One major concern for Ron was communications. This was a cross-departmental project—Ron reported to Baken, his supervisor, and Harry and his team reported to someone else, not Baken. With the way the organization was structured, Ron and Harry were basically at the same level. According to Ron’s experience, it was usually difficult to convince other departments on the same level to make time to work on this kind of a project, since they would be mostly focused on the department’s main responsibilities, and assign low priorities to those projects that come from other departments. Although everyone on the team knew each other quite well, Ron proceeded with caution.

The project was maintained through emails and the ticketing system (RT). The UNIX team, and the other back-end teams used RT to manage their projects; they mainly sent out a “ticket” if they needed an action item to be done. The person who would do the item was either assigned or they volunteered to pick up the action. After the person completed the item, a “reply ticket” was sent back through RT, so everyone—especially the requester—knew who worked on the item, and when it was done. However, Ron’s department and the rest of the front-end team did not use their ticketing system (Remedy) to manage projects in the same way. Rather, they mostly used emails to communicate and manage projects with the team. So in this project, when Ron had some requests and/or bug reports, he would send emails through the team’s mailing list to Harry’s team, and Harry and/or his team would send a ticket regarding Ron’s requests which was communicated with the rest of the team.

Fortunately for Ron, the project ran smoothly with no major issues. The whole OIT team was used to working through emails, tickets, and such electronic media means. No formal forms or records were used other than the tickets and email records. The departments had a high degree of autonomy, and there were little or no interferences from upper management. The interaction between Ron and Harry’s team was almost seamless, and Ron’s concern about the project being cross-departmental and convincing the other department to spare some time to work on the project was unnecessary; everyone hated what had been going on in the ticketing system, and had been anxious to have something done about it, and finally they got the chance. The transition was done by November of that year, one month sooner than the expected schedule of six months.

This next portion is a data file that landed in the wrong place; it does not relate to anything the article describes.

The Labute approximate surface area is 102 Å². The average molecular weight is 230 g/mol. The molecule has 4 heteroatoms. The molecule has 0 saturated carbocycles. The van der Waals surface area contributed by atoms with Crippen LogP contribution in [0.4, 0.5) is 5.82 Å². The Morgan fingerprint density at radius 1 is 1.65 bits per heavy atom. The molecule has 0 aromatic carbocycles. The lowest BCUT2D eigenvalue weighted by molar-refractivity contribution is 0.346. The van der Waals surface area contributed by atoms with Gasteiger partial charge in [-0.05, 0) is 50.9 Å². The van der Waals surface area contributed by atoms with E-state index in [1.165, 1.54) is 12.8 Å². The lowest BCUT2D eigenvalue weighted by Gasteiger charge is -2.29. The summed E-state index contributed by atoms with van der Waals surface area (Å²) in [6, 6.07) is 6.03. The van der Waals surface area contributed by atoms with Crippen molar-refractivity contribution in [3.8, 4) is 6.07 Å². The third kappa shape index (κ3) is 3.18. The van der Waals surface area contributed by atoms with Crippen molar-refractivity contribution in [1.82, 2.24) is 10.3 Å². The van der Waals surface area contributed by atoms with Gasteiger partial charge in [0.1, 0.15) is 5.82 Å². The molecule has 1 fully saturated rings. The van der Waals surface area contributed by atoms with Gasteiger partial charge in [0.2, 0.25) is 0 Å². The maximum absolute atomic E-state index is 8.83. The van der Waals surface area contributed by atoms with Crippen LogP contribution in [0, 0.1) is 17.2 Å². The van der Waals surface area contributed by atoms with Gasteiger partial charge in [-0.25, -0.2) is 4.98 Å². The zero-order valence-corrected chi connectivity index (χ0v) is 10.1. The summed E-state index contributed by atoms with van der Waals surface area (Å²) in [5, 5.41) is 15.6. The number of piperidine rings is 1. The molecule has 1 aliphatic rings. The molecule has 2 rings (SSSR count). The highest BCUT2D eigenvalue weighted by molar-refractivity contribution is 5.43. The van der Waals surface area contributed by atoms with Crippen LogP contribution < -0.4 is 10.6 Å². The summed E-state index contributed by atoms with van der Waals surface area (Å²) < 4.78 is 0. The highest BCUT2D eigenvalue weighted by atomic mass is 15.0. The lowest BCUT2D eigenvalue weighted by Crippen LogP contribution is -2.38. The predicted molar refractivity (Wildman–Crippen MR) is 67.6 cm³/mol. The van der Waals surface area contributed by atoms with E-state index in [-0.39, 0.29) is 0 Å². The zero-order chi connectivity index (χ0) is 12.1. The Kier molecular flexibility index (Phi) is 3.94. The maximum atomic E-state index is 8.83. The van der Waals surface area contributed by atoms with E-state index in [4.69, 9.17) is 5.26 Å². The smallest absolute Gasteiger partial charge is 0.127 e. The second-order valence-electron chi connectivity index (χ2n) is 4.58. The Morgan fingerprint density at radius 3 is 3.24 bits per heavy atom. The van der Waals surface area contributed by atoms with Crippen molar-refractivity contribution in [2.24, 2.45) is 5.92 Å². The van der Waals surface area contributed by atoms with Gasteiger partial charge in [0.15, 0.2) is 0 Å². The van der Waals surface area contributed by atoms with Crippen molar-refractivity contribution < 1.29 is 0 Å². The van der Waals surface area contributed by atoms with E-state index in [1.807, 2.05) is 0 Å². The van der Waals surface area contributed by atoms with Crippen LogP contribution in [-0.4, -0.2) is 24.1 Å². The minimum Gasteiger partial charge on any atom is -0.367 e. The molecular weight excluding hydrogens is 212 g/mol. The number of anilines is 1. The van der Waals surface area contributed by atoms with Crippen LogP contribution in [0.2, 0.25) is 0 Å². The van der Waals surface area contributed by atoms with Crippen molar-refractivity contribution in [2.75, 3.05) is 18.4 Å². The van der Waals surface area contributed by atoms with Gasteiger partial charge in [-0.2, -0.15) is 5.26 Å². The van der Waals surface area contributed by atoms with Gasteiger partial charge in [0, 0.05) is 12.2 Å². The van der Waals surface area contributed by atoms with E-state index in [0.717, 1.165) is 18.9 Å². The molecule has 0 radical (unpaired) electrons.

Currently, the OIT uses RT throughout the organization and they continue to manage their projects using the software, as has been done by the back-end teams since the beginning. Although Ron knows that everyone admits that RT is not perfect, the fact that it is open-source, meaning it will be relatively easy for them to customize it, they were pleased with it, and they would happily say, “Hey, at least it’s not Remedy!


1.  What is the “ticketing system” of OIT at SFSU referring to?

2.  What are the different departments of OIT and what are their functions?

3.  What problems persisted when RT and Remedy were running side by side?

4.  List who you think would be the main stakeholders for this project and list their requirements.

5.  Develop a clearly defined scope statement for Ron’s project, based on the stakeholders’ requirements.

6.   Identify the activities from the case that would be necessary to complete the project and their sequence.

7.  Use this activity list to develop a work breakdown structure (WBS) for Ron’s project.


Please answer these questions  from above case study make sure all answer are good and in descriptive manner.